The sepals are elliptical in shape and about 2 to 2.5 mm long. The petals are white and tetramerous, oblong wedge-shaped, rounded to weak edges and about 3 to 5 mm long. As the plant is only sparsely visited by insects, mostly self-pollination takes place. It is typical that above the long raceme new flowers are created, while below the first fruits are already ripe. Flowering time is mainly from April to June, occasionally until September.
The small pods sit on about 7 to 15 mm (0.28 to 0.6 in) long and almost horizontally protruding stems. They are almost circular, 12 to 18 mm (0.47 to 0.71 in) long and broadly winged all around. They are strongly flattened and have a deep, very narrow cut at the tip. The style has a length of only 0.3 to 0.5 mm (0.012 to 0.02 in). For each seed compartment, the pod contains 4 to 7 dark brown, arched, ellipsoidal seeds. The broad-lined roundish pods serve as a windscreen. The spread of the diaspores happens with wind and animals and as a rain ballista. Its seeds are rich in fatty oil and germinable for over 30 years. Fruit maturity is from May to November.
Field pennycress – cultivation and care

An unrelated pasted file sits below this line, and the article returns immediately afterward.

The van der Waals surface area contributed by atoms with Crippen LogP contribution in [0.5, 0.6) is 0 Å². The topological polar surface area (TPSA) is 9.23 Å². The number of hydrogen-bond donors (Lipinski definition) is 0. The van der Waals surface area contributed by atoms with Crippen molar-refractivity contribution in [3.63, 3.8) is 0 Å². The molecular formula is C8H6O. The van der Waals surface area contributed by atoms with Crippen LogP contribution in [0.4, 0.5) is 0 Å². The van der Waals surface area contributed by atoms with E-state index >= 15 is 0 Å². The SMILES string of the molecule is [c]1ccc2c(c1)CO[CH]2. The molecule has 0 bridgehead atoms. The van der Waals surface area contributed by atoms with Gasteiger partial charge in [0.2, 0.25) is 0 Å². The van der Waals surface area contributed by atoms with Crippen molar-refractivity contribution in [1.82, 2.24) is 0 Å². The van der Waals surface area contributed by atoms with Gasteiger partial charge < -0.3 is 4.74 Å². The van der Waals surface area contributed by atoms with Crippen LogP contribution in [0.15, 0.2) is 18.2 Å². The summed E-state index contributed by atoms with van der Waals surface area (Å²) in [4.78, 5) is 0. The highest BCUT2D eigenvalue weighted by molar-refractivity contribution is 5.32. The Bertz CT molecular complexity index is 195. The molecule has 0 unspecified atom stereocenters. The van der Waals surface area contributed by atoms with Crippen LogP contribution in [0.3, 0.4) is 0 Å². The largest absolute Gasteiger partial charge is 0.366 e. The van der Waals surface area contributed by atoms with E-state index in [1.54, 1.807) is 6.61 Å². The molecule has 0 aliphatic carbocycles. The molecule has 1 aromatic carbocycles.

Field pennycress does not cope at all with full shady locations. Preference is given to fully sunny to very sunny places.
The plant thrives particularly well in a humus-rich, loose substrate. However, the plant is extremely robust and can also cope with other soil conditions. Too sandy soil, should be mixed with larger amounts of clay. In the own garden you can cultivate the annual medicinal plant successfully in wet meadows.
Field pennycress is a mostly annual, rarely biennial plant. If the plant feels well at the chosen location, it tends to become self-seeding. A plant can produce 500 to 2000 seeds, which are able to survive in the soil for up to 30 years. Immediately after the seed ripens in the autumn, it spreads over the substrate over a large area. With warm temperatures, it is not uncommon for the first young plants to germinate in the same year and form a leaf rosette. If you want to sow field pennycress, you should remove the seeds directly from the plant. Gently remove the whole herb or wrap the pods with the ripe seeds with a tissue before removing them together with the pod.